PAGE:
5 big reasons to stay small
“Any intelligent fool can make things bigger, more complex, and more violent. It takes a touch of genius—and a lot of courage—to move in the opposite direction.”
Albert Einstein (via 37 Signals)
Do you know how many people are employed in the two Chinese factories that makes Apple’s iPads and iPhones?
Well, according to this worrying Guardian article & NGO investigation, the Shenzhen and Chengdu factories house 500,000 workers. That’s larger than the population of Manchester, UK or Atlanta, Georgia.
The industrial concept of ‘economies of scale’ has led us to create mammoth corporations, in the hope that the efficiency makes them more profitable. It’s a daunting prospect for new entrepreneurs. But very few consider the benefits of doing the opposite – of running an intentionally small company.
If you’re a journalist dreaming of dipping your toe into business waters, staying small is where it’s at.
Five big reasons to run an intentionally small business
.01 The risks are lower: when you stick to being small your overheads are much lower and you invest less time and money. If the idea eventually fails, you haven’t lost too much, but gained plenty of experience. It’s the old adage: fail fast, fail often.
.02 You are profitable sooner: you don’t have a business until the money you bring in exceeds the money you spend. Up until that point you’re running a hobby, not a business. Staying small – keeping your overheads low – means you’ll be in profit sooner, and your profits will be higher.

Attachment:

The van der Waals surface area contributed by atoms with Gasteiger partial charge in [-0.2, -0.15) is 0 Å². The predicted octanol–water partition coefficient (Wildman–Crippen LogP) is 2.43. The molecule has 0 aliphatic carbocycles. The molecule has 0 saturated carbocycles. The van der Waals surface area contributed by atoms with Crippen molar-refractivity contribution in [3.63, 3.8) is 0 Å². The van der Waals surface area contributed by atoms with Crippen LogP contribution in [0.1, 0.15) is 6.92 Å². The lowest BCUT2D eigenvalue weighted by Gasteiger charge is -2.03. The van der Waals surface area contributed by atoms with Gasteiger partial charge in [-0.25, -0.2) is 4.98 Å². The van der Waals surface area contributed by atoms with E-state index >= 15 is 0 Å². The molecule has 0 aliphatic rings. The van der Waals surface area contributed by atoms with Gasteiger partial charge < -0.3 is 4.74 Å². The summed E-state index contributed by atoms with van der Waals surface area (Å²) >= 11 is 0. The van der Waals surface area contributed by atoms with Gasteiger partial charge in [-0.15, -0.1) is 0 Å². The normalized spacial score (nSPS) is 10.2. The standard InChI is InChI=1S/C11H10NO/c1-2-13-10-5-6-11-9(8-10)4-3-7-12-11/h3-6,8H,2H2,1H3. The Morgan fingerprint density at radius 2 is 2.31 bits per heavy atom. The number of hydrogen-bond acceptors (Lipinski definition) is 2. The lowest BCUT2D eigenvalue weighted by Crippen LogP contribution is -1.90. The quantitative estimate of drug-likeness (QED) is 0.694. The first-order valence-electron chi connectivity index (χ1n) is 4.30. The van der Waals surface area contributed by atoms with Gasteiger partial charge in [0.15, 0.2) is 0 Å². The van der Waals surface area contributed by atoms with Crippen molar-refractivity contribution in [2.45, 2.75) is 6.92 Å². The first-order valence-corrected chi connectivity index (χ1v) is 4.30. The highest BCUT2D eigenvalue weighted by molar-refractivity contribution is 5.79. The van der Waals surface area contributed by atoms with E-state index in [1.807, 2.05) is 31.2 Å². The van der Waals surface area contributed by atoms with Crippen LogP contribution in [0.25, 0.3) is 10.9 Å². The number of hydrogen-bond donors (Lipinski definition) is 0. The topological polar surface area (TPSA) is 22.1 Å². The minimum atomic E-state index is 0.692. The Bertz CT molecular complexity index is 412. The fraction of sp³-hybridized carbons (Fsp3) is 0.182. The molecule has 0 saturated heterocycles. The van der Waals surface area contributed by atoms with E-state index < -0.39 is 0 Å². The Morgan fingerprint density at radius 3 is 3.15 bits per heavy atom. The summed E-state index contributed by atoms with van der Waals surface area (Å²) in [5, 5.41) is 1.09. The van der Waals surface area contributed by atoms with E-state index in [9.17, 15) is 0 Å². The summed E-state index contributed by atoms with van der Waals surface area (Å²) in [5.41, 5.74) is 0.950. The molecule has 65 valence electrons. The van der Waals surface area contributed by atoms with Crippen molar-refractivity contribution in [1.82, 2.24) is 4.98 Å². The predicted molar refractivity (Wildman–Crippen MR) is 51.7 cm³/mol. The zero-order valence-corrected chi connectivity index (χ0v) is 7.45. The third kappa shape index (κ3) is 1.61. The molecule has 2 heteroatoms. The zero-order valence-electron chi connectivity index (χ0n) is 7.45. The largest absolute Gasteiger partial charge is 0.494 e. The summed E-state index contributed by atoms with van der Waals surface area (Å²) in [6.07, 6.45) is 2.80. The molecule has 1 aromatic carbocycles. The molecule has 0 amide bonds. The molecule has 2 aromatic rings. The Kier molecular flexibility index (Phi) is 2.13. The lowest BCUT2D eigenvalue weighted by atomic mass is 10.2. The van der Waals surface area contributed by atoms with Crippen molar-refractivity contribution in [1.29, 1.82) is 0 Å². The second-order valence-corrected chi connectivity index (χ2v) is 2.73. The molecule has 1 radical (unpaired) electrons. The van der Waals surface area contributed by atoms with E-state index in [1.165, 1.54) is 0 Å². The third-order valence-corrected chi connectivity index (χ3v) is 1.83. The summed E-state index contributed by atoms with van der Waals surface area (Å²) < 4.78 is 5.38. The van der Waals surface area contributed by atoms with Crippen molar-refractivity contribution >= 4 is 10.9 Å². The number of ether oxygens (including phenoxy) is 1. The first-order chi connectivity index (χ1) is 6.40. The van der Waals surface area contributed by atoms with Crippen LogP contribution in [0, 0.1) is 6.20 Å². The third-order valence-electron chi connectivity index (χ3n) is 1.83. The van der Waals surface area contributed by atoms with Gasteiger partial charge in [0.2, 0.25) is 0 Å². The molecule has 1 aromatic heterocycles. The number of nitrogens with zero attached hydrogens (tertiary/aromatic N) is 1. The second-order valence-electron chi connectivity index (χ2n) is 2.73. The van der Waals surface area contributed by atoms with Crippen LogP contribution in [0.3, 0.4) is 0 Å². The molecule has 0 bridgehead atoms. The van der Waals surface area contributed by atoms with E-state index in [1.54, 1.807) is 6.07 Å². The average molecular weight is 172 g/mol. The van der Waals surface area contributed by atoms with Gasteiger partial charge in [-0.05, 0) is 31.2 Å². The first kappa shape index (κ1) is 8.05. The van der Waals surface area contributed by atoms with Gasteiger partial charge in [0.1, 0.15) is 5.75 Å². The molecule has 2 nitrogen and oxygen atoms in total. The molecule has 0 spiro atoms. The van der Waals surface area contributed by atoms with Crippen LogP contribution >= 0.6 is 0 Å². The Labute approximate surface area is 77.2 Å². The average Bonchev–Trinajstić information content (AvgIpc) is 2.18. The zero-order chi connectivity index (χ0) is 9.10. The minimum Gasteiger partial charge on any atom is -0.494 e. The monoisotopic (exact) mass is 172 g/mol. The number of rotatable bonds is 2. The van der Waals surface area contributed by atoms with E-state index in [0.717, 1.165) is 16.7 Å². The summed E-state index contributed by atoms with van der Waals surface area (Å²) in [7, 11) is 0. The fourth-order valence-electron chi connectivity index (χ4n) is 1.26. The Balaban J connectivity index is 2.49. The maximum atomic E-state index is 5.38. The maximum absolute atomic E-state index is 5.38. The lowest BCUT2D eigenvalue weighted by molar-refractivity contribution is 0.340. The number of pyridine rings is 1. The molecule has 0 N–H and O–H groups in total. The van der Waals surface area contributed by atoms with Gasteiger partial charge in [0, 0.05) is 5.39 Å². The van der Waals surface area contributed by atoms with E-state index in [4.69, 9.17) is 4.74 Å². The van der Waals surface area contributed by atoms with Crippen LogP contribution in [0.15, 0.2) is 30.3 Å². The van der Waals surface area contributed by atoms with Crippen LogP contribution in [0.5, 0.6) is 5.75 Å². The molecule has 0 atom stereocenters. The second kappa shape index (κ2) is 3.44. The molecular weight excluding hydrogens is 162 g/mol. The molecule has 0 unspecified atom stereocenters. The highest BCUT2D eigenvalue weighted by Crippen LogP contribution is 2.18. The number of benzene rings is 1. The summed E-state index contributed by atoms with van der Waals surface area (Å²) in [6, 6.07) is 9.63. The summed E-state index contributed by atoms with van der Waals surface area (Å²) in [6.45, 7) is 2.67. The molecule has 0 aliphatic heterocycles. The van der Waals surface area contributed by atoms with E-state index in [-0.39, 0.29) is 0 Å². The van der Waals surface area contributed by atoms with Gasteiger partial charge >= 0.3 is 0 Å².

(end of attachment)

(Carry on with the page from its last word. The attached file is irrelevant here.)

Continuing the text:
.03 It’s an edge over the competition: if you’re going into competition against established brands, online magazines or production companies, your small size is a big advantage. With no office rent, stationary or admin staff to pay for you can focus on investing in the business itself. The bigger companies need to charge more to sustain their mass.
.04 You can do things a lot faster: You can launch faster. You can change direction faster. If it’s clear the business needs to go in a different direction you can move that way almost instantly; a larger company needs to consult its board, its shareholders and put strategies in place. Cue big delays…
.05 Because you can! The internet has cut the overheads of running a business right down to virtually nothing. In the past you needed to rent landlines, offices and office equipment. These days a website and some moo cards is all you need.
People make the mistake of believing that being bigger and more complex makes them better. I think the opposite: the more simple and small your business is the better your product or service is going to be.
So, if you’re toying with the idea of launching your own news business – an online magazine, a hyperlocal blog, or a design agency, then set yourself a challenge of doing it small:
- force yourself to strip your idea right down to its bare minimum
- challenge yourself to launch it on less than £100/$150
- challenge yourself to launch it in less than two weeks
- challenge yourself to make a profit within two months
- always ask yourself how you can do things faster, cheaper, more simply
Last year I launched studio .fu, my online video production company on these terms. After I wrote my idea down I kept reducing it, removing the complexity and convolution. I narrowed my offering down to just online video and motion graphics. I challenged myself to launch it on less than £100 (it actually cost me £60) and in less than two weeks (I did it in 5 days). Within two weeks I had my first gig – which instantly knocked me into profit.
What, do you think, are the other benefits of being small?